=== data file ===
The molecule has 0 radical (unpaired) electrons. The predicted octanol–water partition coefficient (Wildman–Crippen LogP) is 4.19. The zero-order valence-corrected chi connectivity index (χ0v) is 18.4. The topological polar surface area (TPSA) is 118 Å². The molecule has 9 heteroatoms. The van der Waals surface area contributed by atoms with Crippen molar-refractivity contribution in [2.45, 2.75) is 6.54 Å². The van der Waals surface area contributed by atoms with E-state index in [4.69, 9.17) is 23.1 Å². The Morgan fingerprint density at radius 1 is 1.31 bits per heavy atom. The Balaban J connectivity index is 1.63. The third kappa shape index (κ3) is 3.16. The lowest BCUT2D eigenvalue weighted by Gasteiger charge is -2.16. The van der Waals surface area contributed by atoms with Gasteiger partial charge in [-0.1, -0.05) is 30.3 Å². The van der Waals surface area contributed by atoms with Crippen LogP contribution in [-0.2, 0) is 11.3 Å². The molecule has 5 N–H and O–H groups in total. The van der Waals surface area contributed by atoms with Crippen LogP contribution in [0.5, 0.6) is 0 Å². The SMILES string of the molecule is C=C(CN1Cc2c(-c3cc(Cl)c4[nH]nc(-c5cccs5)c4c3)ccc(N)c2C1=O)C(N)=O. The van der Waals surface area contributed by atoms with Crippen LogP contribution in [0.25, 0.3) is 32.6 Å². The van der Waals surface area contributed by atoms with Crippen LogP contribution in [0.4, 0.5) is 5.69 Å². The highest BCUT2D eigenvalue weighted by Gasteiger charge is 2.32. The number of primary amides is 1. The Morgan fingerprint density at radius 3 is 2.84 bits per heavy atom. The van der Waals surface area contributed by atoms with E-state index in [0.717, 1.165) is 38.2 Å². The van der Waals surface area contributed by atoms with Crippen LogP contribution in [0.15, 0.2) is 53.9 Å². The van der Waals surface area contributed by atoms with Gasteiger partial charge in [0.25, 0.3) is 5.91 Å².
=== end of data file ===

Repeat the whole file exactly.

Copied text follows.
The molecule has 0 radical (unpaired) electrons. The predicted octanol–water partition coefficient (Wildman–Crippen LogP) is 4.19. The zero-order valence-corrected chi connectivity index (χ0v) is 18.4. The topological polar surface area (TPSA) is 118 Å². The molecule has 9 heteroatoms. The van der Waals surface area contributed by atoms with Crippen molar-refractivity contribution in [2.45, 2.75) is 6.54 Å². The van der Waals surface area contributed by atoms with E-state index in [4.69, 9.17) is 23.1 Å². The Morgan fingerprint density at radius 1 is 1.31 bits per heavy atom. The Balaban J connectivity index is 1.63. The third kappa shape index (κ3) is 3.16. The lowest BCUT2D eigenvalue weighted by Gasteiger charge is -2.16. The van der Waals surface area contributed by atoms with Gasteiger partial charge in [-0.1, -0.05) is 30.3 Å². The van der Waals surface area contributed by atoms with Crippen LogP contribution in [-0.2, 0) is 11.3 Å². The molecule has 5 N–H and O–H groups in total. The van der Waals surface area contributed by atoms with Crippen LogP contribution in [0.5, 0.6) is 0 Å². The SMILES string of the molecule is C=C(CN1Cc2c(-c3cc(Cl)c4[nH]nc(-c5cccs5)c4c3)ccc(N)c2C1=O)C(N)=O. The van der Waals surface area contributed by atoms with Crippen LogP contribution in [0.25, 0.3) is 32.6 Å². The van der Waals surface area contributed by atoms with Crippen LogP contribution in [0.4, 0.5) is 5.69 Å². The highest BCUT2D eigenvalue weighted by Gasteiger charge is 2.32. The number of primary amides is 1. The Morgan fingerprint density at radius 3 is 2.84 bits per heavy atom. The van der Waals surface area contributed by atoms with E-state index in [0.717, 1.165) is 38.2 Å². The van der Waals surface area contributed by atoms with Crippen LogP contribution in [0.15, 0.2) is 53.9 Å². The van der Waals surface area contributed by atoms with Gasteiger partial charge in [0.25, 0.3) is 5.91 Å².